Hawaii and Hawaiians stand at the threshold of a remarkable opportunity. To understand how and why we got here, though, it’s first necessary to briefly review.

The 1970s were marked across our islands by Hawaiians heightening the struggle to seek political redress for the loss of sovereignty in 1893. The strident political activism of the ensuing years dominated the front pages of Hawaii news, which was the primary lens through which Hawaiians were being observed.

For the next 40 years, Hawaiians appeared as activist-dominated political wanderers, struggling for relevance, without any clearly defined political leadership structure. And as we tumbled forward in the throes of political transition, we seemed a community trapped inside itself, struggling to find a way out of our own skin. It was not a pretty picture. But something else, more profound than the politics of nationhood, was brewing.

Digital Nation of Hawaii

Emerging technology and the Internet offer new opportunities to spread Hawaiian culture digitally in powerful and innovative ways.

Kanani Souza

During those same years, in the shadows of the political activism, Hawaiian culture was starting down the road of a spectacular rebirth. Strong Indicators of a cultural resurgence began to appear with the Hokulea and its culturally based codification of non-instrument navigation, especially the retrieval and reinvention of ancient art forms, protocols and practices associated with voyaging.

Hawaiian language, once considered dead and useless by others, got some help from the Legislature, enabling the rise of language immersion and charter schools. Hawaiian language now appears on ATM machines. Ancient and contemporary hula saw exponential growth in the number of hula schools, and the popularity of that instruction has gone multinational.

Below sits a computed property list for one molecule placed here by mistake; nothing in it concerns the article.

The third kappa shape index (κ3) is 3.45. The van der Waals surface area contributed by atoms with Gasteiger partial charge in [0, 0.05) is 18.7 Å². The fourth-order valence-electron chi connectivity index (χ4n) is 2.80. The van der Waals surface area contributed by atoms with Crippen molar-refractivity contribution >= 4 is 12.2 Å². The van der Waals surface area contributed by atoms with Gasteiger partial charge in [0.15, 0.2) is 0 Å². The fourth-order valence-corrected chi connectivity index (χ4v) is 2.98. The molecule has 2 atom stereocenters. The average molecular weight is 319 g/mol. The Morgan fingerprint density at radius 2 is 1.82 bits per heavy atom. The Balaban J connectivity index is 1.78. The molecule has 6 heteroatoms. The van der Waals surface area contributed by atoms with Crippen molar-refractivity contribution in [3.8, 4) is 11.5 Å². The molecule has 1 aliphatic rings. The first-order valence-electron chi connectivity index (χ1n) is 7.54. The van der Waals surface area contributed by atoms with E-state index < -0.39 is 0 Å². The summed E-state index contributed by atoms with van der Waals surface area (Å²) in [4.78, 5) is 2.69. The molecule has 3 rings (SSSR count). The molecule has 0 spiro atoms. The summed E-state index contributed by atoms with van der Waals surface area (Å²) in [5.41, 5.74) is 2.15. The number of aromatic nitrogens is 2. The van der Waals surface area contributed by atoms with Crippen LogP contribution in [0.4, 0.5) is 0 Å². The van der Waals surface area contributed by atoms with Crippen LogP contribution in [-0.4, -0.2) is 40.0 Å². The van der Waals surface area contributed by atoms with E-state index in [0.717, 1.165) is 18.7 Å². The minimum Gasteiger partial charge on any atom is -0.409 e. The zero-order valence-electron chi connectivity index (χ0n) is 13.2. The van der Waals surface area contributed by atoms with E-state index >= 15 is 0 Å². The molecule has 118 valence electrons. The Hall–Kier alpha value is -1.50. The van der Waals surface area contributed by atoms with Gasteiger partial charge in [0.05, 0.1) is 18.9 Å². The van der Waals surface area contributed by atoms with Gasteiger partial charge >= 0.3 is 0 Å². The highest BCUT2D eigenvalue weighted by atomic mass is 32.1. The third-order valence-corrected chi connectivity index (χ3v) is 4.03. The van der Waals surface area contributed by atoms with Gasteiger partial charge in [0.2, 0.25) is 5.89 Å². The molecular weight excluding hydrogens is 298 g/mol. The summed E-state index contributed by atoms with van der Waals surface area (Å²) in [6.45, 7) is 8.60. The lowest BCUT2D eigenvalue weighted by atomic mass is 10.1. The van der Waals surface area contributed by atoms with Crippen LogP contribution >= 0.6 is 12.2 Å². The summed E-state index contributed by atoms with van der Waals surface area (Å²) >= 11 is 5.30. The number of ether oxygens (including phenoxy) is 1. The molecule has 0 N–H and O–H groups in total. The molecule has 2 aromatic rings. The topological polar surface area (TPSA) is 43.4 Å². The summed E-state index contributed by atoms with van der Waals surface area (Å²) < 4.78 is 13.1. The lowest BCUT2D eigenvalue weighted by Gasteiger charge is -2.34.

The healing arts were given a push as purveyors of certain healing practices such as lomi lomi (massage) were finally afforded certification for state licensing. Hawaiian music flourished as our aging icons of Hawaiian music finally received some long overdue recognition, followed by a huge spike in the talent pool. Architectural design incorporating Hawaiian cultural themes and the work of Hawaiian artists began to dot the landscape.

By the thousands Hawaiians began taking up cultural pursuits in every discipline. While we were arguing the politics of nation building, we were also redefining our cultural essence as a society. Cultural leadership was springing up everywhere. In droves, Hawaiians flocked to join this wave of cultural nationalism. The cultural nation of Hawaii began to rise from its slumber.

It occurs to me that cultural nationhood is a matter of self-proclamation. We don’t need legislative bodies debating whether or not we are entitled to nation status. We are a self-defined nation. A cultural nation. We have been in existence for centuries and will continue to exist as long as there is a cultural Hawaiian standing tall and proud.

If only we could match our political ambition by raising the bar on our cultural ambition. As we struggle through this political period in our history, let our culture, not our politics, be the defining characteristic as to who we are as a people. What a blessing it would be for us to see ourselves in our highest state of dignity – as a people of a culture.